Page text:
NEWS

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February 3, 2006

Econ majors to face stricter stat requirements

The undergraduate economics department has made a key change to its curriculum this fall, raising the statistics requirement for the economics B.A. to a more advanced level.

As of last quarter, Statistical Models and Methods (STAT 23400) replaced Introductory Statistics with Applications (STAT 22000) as the prerequisite for econometrics classes.

Economics faculty said they felt students were not adequately prepared for the math-intensive econometrics courses with the introductory level of statistics provided in STAT 22000.

“We saw that there was too great a jump between the level of the statistics prerequisite and the required econometrics courses,” said Grace Tsiang, director of the undergraduate economics program.

With 10 percent of U of C undergraduates majoring in economics, it is the most popular concentration by far. Biological sciences, the second most popular major, garners only 6.2 percent of College concentrators.

The modified curriculum has made some students curious about underlying motives that may have prompted the change.

“It seems like the popular opinion among students, with which I agree, is that the department seems to be weeding students out from majoring in econ in an effort to downsize,” said Erin Nitti, a second-year in the College majoring in economics.

Tsiang jokingly responded to this idea: “It has only been said in jest that making Sanskrit a prerequisite would effectively shrink the number of economics majors.”

In good economic fashion, Tsiang used past trends to debunk Nitti’s theory. “The last time we modified the math/stat prerequisites for economics in the late 1990s, the number of students choosing economics continued to increase at a rate faster than the College grew overall,” she said. “In both cases the changes were made to introduce topics in more gradual steps rather than large leaps.”

Tsiang added that the prerequisite change “actually increases accessibility of material,” instead of overwhelming students with too much new information at once.

“The challenges of creating a high-quality economics program despite very high enrollment are real, but we keep in mind the interests of the students in making these incremental changes,” Tsiang said.

The change in requirements has also raised concern about the mathematical leanings of the program’s administrators. “It seems like the economics department is more and more making the major extremely quantitative,” Nitti said.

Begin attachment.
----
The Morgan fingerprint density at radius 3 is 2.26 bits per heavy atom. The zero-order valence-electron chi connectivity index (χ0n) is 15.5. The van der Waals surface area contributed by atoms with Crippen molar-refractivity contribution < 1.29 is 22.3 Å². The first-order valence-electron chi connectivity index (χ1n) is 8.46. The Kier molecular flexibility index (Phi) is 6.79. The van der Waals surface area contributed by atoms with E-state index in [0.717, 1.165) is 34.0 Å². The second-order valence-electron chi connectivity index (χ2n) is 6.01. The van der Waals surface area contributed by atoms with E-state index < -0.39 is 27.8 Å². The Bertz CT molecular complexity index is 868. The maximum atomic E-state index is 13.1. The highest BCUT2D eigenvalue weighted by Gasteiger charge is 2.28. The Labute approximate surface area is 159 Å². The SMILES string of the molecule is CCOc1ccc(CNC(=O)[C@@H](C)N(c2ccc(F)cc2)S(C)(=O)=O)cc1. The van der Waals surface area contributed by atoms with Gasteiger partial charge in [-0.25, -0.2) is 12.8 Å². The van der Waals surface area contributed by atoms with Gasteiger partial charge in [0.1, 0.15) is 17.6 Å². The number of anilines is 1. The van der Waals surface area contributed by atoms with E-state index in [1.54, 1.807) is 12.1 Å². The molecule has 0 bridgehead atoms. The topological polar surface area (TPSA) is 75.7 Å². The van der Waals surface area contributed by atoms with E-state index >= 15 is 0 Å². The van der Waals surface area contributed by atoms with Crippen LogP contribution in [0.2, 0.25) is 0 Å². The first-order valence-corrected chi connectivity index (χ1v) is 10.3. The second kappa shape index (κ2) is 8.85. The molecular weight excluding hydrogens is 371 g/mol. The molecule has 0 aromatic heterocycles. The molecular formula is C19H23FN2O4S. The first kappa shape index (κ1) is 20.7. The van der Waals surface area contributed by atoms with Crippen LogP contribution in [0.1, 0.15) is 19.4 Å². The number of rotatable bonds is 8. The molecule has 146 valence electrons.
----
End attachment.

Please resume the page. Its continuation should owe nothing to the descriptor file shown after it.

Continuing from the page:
Rather, Tsiang said that the goal of the economics requirements is to give students a strong working knowledge of the subject. “Economists learn from examining quantitative information about resource allocations,” Tsiang said. “Therefore to become good economists, students must be literate, numerate, and able to analyze real world problems.”

Tsiang said that the prerequisite modification is important to creating well trained economists. “The challenge of sorting out random variation of regularities in quantitative information in the real world has always been a good reason for researchers in many fields, not just economics, to have a sound understanding of statistics.”

Third-year economics major Ceyda Savasli has been frustrated by the news of key program changes. “From what I’ve heard other people tell me, they did fine in econometrics with STAT 220,” Savasli said. “I think it’s a terrible change that was not made public enough and most people lucked out by taking STAT 220 last year. I would have, too, if I knew they were changing the requirement.”

Tsiang defended the course change by explaining that American grade school students’ mathematical and statistical training falls behind that of students in many Asian and European countries.

“Given the quality of the University of Chicago students, we’re not constrained to be satisfied with the mediocre and set ever lower standards vis-à-vis the rest of the world,” Tsiang said.

Despite student opinion, Tsiang thinks the prerequisite change is a boon to the program. “To quote the late U of C labor economist Sherwin Rosen, ‘To be highly compensated it helps to be extremely good at what you do. It helps even more to be extremely rare at what you do,’” she said. “If the majority of American youth are talking themselves out of a working knowledge of mathematics and statistics, then so much the better for those who get it.”